Andrew Hanson: 2018 Early Career Award recipient

// Electrical & Computer Engineering

Tags: Andrew Hanson, Engineers' Day

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Photo of Andrew HansonAndrew Hanson
Chief Technology Officer, PerBlue
BSCMPE ’09, BSCS ’09, UW-Madison

Each year, the College of Engineering recognizes outstanding alumni during Engineers’ Day—a celebration of engineers, held on Homecoming weekend. Andrew Hanson is among the engineers we will honor in 2018 at an Oct. 19 banquet.

Andrew has leveraged his lifelong interest in making games into a career that perfectly fits his passion. He’s among the co-founders of the leading Madison-based mobile gaming company PerBlue, which has grown from an endeavor launched out of a student apartment into a developer of role-playing and strategy games played by millions of people around the world.

We are honoring Andrew for his leadership in nurturing the Wisconsin entrepreneurial ecosystem, the state’s economic development, and as an exemplary demonstrator of collaborative engineering success.

Recently, we chatted with him about everything from his memories as a student at UW-Madison to his career and hobbies. Here are his responses to some of our questions.

 

Why did you choose engineering?

I always knew, from a very young age, that I wanted to do something with computers. And so I was kind of somewhere on the spectrum of computer science to electrical engineering. And I essentially just landed in the middle on computer engineering; it was a good mix of a solid engineering degree with technical challenges that were fun to overcome, but still programming, which turns out I really, really enjoy.

 

How did your experience in the College of Engineering shape your career?

I met my business partner, Justin Beck, at the College of Engineering, and 10 years on we’re still working at the company we started in school.
It’s a little cliché, but I think college is a point in your education when it starts becoming your responsibility and not someone else’s responsibility what you learn and take away from it. And I think that the opportunities I had on campus to do extracurricular things—from working in student orgs to meeting people—were foundational in expanding my interests in those kinds of things. I think that part of my success today is due to my interests and desires to just get things done, work on things, and make things happen. That’s something I got to practice and get better at.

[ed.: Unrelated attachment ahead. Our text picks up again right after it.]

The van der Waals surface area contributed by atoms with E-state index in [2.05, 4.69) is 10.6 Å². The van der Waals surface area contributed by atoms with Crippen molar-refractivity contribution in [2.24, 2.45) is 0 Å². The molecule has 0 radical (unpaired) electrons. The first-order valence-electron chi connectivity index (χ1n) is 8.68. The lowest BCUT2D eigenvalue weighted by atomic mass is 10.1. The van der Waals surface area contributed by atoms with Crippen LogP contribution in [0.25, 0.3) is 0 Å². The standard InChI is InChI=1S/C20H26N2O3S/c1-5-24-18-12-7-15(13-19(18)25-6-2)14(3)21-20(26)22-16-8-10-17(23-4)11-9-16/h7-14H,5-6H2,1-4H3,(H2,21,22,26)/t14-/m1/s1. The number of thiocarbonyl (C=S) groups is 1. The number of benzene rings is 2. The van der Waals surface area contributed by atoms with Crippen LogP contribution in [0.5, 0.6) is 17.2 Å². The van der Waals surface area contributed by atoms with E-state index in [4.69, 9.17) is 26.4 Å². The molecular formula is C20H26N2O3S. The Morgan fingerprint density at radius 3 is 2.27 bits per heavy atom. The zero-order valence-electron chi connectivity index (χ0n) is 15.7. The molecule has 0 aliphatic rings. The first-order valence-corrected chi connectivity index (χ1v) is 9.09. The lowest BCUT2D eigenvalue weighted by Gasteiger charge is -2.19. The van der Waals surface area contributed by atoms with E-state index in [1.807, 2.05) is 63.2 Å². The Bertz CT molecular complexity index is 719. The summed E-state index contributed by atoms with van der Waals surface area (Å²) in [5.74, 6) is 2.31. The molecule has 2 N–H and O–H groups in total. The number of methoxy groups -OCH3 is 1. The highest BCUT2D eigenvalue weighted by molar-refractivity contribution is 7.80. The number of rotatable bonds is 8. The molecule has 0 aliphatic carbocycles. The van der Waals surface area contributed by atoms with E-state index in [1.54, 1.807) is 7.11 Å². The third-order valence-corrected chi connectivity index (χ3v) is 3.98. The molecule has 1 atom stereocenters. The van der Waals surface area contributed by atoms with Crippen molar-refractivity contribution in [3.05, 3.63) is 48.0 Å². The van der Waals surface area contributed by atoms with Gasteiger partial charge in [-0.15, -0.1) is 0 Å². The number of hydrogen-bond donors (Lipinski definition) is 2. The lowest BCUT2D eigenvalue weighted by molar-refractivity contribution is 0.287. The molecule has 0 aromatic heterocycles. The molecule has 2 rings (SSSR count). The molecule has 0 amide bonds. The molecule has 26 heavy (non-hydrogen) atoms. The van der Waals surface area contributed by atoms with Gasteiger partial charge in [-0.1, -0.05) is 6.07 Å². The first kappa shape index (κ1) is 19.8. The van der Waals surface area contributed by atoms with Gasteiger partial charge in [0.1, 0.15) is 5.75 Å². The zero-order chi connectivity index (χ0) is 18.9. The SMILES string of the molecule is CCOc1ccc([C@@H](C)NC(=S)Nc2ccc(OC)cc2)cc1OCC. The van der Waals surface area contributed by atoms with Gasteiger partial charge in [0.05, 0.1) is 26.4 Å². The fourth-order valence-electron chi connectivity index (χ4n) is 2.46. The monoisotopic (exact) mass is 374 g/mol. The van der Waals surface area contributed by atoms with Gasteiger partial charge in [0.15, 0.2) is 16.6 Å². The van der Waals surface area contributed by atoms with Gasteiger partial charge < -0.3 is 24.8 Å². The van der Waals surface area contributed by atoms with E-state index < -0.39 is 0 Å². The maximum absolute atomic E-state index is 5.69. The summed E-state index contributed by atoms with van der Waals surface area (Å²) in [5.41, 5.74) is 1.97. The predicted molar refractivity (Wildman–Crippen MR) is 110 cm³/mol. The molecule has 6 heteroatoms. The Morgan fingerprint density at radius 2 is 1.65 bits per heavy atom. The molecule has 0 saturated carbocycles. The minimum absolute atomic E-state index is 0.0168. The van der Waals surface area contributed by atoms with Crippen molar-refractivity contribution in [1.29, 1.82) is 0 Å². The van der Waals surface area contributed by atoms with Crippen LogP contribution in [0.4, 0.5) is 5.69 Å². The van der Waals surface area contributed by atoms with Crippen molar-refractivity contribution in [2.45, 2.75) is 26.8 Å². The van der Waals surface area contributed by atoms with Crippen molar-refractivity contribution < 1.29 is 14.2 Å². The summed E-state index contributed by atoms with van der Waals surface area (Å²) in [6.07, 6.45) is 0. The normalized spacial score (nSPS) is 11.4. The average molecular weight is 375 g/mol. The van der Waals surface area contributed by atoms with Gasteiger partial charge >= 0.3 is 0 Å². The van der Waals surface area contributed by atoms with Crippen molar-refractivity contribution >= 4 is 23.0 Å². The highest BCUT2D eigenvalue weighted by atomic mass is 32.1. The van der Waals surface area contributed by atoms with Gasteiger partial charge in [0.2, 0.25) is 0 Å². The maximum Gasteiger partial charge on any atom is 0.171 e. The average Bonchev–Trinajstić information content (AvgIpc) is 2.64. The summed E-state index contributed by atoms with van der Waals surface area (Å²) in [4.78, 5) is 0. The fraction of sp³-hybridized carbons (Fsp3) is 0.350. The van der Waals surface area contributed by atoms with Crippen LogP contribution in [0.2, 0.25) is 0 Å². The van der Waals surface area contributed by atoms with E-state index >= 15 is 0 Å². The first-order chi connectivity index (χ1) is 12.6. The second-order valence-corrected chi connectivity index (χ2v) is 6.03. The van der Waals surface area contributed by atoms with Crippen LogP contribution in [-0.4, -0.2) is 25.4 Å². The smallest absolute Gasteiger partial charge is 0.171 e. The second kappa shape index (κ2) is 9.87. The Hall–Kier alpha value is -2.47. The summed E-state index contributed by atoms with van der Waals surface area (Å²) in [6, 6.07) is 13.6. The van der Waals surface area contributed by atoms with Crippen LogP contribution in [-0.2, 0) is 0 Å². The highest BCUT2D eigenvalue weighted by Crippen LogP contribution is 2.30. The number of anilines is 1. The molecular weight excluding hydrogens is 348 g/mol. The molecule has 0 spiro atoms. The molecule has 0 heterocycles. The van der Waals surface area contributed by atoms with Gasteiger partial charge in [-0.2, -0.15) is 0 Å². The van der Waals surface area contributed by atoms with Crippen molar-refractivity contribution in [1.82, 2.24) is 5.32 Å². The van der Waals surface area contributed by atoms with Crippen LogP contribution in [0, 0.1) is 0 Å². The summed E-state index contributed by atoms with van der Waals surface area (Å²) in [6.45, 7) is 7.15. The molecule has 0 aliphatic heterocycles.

Of what professional accomplishment are you most proud?

I think the fact that we have a company that I helped found that employs 50 people here in downtown Madison. There’s a lot of things I have done personally that I’m like, “Cool, that’s really awesome. I’m really happy to do that.” But seeing 50 passionate people come into work and create something awesome, the magnitude of that astounds me honestly every time I look at it.

 

Who has played the greatest role in your achievements?

I have to say my parents have made a pretty huge impact in my achievements. I have really great parents, really solid experience growing up, very encouraging of what I’m interested in. They had a huge impact and I wouldn’t be the person I am without their guidance and mentoring and all that kind of stuff.

 

What are your hobbies or interests?

I design games at work. And I like to design games as a hobby. I had my first board game, Cursed Court, which is a fun deductive game, published last year. That’s where I spend a lot of my free time. And there’s a really great community in town of people who also design games and play each other’s games, so that’s what does it for me.

 

What advice would you give to students?

I would give them advice that I got from my dad, which is, “Find the boundary between two things you are interested in.” Whatever that thing is, the odds are there’s some sort of profession or job that exists there. It’s relatively easy to find someone who likes one topic, or one field, or one discipline, but if you can find interest in two of them, you’re much more likely to be unique—it makes you more valuable if you can bridge that gap.

Author: Staff